3. Go Low-Flow
For businesses operating out of an older building, it may be time for a water upgrade. Newer sinks and toilets are designed to limit water waste. Low-flush toilets typically only use 1.6 gallons per flush compared to 5 gallons for older models. There are also low-flow faucets and other minimally expensive parts that can help you save on your water bill.
Along with reducing irrigation needs, rethinking landscaping can also solve numerous water issues. Incorporating swales can direct stormwater runoff to a rain garden or other landscaping, reducing the need for watering the plant. Changing to native plants that require minimal maintenance also minimizes water consumption. Adding stone, pebbles or pervious paving will add a welcome aesthetic while reducing water use and preventing water damage that could result in needing a flooding and mold remediation and restoration professional.
Instead of dealing with water issues, such as high bills and leaks, set aside time to get the internal structural workings of your business optimally running. Even a few small changes can make a big difference.
What To Do After Your Upstairs Bathroom Floods
Certified experts can clean your building out and rebuild it when this happens.
One of your employees reports water spots forming on the ceiling underneath one of the restrooms on the floor above. What do you do when an upstairs bathroom in your building in Buford, GA, floods the floor below? Of course, you want to call remediation experts, but there are things you can do before they arrive to minimize the sewer damage.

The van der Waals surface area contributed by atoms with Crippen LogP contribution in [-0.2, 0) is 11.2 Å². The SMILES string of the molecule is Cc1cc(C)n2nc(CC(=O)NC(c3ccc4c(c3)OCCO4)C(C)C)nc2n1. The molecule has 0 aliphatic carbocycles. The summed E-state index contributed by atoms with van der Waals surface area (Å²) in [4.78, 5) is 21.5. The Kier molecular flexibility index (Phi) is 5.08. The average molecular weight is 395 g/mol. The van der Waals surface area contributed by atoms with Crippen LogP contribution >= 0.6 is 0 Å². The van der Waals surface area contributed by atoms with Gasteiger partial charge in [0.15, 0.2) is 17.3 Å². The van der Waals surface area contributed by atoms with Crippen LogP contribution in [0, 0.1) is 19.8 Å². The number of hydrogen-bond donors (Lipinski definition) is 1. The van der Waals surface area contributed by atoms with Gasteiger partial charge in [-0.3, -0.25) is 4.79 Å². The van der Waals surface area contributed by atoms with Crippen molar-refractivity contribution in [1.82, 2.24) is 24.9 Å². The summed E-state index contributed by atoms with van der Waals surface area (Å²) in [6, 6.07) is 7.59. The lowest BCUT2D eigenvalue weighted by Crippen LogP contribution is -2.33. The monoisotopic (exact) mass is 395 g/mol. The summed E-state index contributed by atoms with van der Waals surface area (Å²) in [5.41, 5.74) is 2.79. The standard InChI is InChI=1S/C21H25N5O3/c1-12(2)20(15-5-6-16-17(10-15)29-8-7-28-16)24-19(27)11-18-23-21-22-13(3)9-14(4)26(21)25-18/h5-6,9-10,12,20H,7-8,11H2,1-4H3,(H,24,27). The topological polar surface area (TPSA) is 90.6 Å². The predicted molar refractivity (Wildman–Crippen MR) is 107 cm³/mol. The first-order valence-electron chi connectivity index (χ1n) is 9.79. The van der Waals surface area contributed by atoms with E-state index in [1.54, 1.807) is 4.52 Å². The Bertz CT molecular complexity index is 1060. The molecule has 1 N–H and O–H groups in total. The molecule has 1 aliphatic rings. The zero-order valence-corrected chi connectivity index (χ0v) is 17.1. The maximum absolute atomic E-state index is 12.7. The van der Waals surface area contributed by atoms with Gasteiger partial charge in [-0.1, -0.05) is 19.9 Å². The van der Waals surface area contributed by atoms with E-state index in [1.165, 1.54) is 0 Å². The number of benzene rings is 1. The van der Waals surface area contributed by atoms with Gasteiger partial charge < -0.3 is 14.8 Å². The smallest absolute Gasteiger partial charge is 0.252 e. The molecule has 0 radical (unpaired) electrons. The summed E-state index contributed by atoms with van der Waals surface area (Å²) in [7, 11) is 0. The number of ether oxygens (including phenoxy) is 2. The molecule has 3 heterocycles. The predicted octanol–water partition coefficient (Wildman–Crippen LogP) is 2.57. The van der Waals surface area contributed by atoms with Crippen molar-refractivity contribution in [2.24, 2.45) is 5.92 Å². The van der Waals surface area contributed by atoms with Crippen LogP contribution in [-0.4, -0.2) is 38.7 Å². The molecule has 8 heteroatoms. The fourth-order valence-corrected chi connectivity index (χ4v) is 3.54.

Before Experts Arrive
If a flooded toilet is leaking through the ceiling below it, the leak isn't going to slow down until the water from the toilet stops flowing. You also want to make sure that your employees are safe. There are a few things you can do to halt the damage and protect your people:
• Turn off the water supply to the toilet.
• Turn off electricity to the areas on both floors.
• Remove water or block off the area to contain it.
Turning off the water and the electricity make the area safer. Starting to remove water from the area keeps the sewer damage contamination from spreading.
After Experts Arrive
Once the technicians from the sewage company show up to begin remediation, they take over the situation. They will likely start by extracting the rest of the water. Then they tear out all the ruined materials, such as ceiling tiles, insulation, and flooring that was compromised by the flooded toilet. To avoid mold growth, they will completely dry everything out and disinfect it so that no bacteria becomes embedded in the adjacent flooring or ceiling tiles. After everything is dry and clean, the restoration process starts. A new ceiling and floor can be installed, and the restoration technicians often match them to the existing materials.